5. Awards

    Tech wonders.

    Elwood “Woody” Norris says there's a trick to being a good inventor: Find something commonplace in one area of science and extend it to another sector. Last week that trick paid off big, with Norris winning the $500,000 Lemelson-Massachusetts Institute of Technology (MIT) prize from the Lemelson Foundation.


    Norris (left), 67, of San Diego, California, was honored for his numerous inventions, including a system that focuses sound waves akin to the way a common flashlight focuses light. The invention, called HyperSonic Sound, is being used to target advertising to individual customers in a crowd without disturbing their neighbors.

    Norris has also worked on making helicopters cheaper and easier to operate. His one-person helicopter, dubbed the AirScooter, is expected to start selling commercially this fall for $50,000 each.

    Last week the foundation also gave its $100,000 lifetime achievement award to IBM fellow Robert Dennard (right), inventor of dynamic random access memory, the “working memory” for most computers. That invention—along with the integrated circuit, the metal oxide field effect transistor, and magnetic hard disk—is one of the critical components of modern computing, says MIT electrical engineer Dimitri Antoniadis.

  6. In The News

    Reaching out. One silver lining in the HIV/AIDS pandemic, says public health guru Fitzhugh Mullan, may be an increased U.S. awareness of its responsibility to address global health issues. Last week, a panel from the National Academies' Institute of Medicine (IOM) that he chairs proposed a way to institutionalize that commitment through a U.S.-funded program to help 15 impoverished countries cope with the disease.

    “I've waited 25 years for an opportunity like this,” says Mullan, 62, a former assistant U.S. surgeon general now multitasking as a policy analyst, author, and professor of pediatrics and public health at George Washington University in Washington, D.C. The IOM report, Healers Abroad, calls for a U.S. Global Health Service staffed by a 150-member corps of experienced medical professionals and supplemented with as many as 2000 fellows—recent graduates working off student loans as well as those interrupting their careers—who would be deployed throughout the countries targeted by the President's Emergency Plan for AIDS Relief (PEPFAR). Mullan calls the $140-million-a-year price tag a “drop in the bucket” for the multibillion dollar PEPFAR and says he'd “be very disappointed” if the U.S. State Department, which requested the report, doesn't adopt most of the panel's recommendations within a year.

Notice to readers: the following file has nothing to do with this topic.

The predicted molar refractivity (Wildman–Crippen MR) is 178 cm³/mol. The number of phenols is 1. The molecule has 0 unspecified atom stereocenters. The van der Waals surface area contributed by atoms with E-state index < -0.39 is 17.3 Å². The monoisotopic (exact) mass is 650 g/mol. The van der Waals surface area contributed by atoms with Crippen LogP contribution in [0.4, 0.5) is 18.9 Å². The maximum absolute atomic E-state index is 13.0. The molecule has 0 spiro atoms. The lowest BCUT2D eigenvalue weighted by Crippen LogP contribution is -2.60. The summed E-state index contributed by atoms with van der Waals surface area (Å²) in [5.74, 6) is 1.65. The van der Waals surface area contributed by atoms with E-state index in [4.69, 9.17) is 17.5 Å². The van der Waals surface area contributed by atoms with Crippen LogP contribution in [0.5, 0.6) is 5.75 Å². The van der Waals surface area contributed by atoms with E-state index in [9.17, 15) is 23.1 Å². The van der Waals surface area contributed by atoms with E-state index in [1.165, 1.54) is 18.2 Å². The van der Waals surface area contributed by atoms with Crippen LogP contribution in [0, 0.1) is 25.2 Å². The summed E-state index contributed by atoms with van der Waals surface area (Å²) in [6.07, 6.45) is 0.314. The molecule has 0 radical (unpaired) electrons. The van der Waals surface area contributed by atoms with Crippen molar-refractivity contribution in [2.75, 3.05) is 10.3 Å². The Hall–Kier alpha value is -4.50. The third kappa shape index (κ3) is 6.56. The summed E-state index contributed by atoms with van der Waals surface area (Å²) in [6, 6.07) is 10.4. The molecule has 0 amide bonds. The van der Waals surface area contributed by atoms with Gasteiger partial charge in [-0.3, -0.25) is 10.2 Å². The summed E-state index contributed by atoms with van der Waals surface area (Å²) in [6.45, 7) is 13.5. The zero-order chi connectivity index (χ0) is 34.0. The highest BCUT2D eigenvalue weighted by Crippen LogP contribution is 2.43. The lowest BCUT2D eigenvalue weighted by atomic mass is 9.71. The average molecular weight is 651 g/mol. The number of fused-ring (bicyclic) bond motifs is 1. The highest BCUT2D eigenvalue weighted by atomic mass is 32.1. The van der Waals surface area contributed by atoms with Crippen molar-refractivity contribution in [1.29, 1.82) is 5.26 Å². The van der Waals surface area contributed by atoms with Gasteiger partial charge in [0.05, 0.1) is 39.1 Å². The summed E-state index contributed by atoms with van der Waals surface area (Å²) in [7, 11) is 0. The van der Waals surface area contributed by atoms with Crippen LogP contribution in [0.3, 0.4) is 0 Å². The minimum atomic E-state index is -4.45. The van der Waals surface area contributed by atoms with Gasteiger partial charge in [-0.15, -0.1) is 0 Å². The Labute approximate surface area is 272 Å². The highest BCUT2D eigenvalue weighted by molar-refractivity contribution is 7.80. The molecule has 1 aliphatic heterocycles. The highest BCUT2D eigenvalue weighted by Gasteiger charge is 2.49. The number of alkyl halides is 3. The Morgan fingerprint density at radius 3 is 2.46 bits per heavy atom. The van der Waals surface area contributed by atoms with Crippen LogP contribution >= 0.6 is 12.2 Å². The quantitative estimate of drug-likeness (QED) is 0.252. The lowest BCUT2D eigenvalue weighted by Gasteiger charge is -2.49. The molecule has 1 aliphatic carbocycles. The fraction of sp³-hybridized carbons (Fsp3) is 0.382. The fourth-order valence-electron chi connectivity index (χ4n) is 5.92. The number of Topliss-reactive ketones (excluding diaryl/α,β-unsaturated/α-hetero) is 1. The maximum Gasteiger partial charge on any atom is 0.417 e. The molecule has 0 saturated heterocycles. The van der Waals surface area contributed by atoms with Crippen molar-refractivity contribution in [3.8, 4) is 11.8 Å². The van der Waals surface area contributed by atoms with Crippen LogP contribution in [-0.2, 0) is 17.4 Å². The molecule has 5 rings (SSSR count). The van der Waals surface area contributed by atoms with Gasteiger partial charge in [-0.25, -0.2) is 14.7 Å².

7. Pioneers

    Not alone.

    As one of only two women to lead a university in the Arab world, epidemiological psychiatrist Rafia Ghubash belongs to an exclusive club. But the 49-year-old president of the Arabian Gulf University (AGU) in Bahrain is working hard to lose that status.


    This month Ghubash launches a network to help more women scientists attain leadership positions and to attract more women into science. The initial goal will be “to simply make them aware of how many they are and provide role models,” says Ghubash. That awareness, she hopes, will counter pressure on women with undergraduate science degrees to become “teachers, nurses, or to drop out entirely to raise families.”

    Only a few hundred women from the 22 Arab countries have signed up for the network so far, but Ghubash expects “at least a million” after its official launch at a meeting of women scientists at AGU on 15 May. A Web site based at AGU will hold forums on issues such as gender bias and feature a scientific newsletter. In a few months, women will be able to post their CVs online and hunt for scholarships and jobs.

  8. Snafus

    Junk science.

    Fed up with spam from a computer science conference soliciting papers, Jeremy Stribling (center) and two other graduate students, Dan Aguayo (left) and Max Krohn (right), at the Massachusetts Institute of Technology hit pay dirt by successfully submitting computer-generated gibberish. The technique uses context-free grammar, which rearranges sentences in a way that is grammatically correct but makes no sense.


    “We suspected that their standards were low,” Stribling says of the World Multiconference on Systemics, Cybernetics and Informatics, which accepted their paper, “Rooter: A Methodology for the Typical Unification of Access Points and Redundancy.” Following media coverage of the prank, the organizers of the conference, to be held this summer in Orlando, Florida, rejected the paper and refunded the authors' registration fee. General chair Nagib Callaos said on the group's Web site that “the acceptance of a small percentage of nonreviewed papers does not significantly decrease the quality level of a conference.”

    Stribling's group plans to continue their research at the conference. “We plan to give a randomly generated talk,” he says. “Even we won't know the slides when we get there.”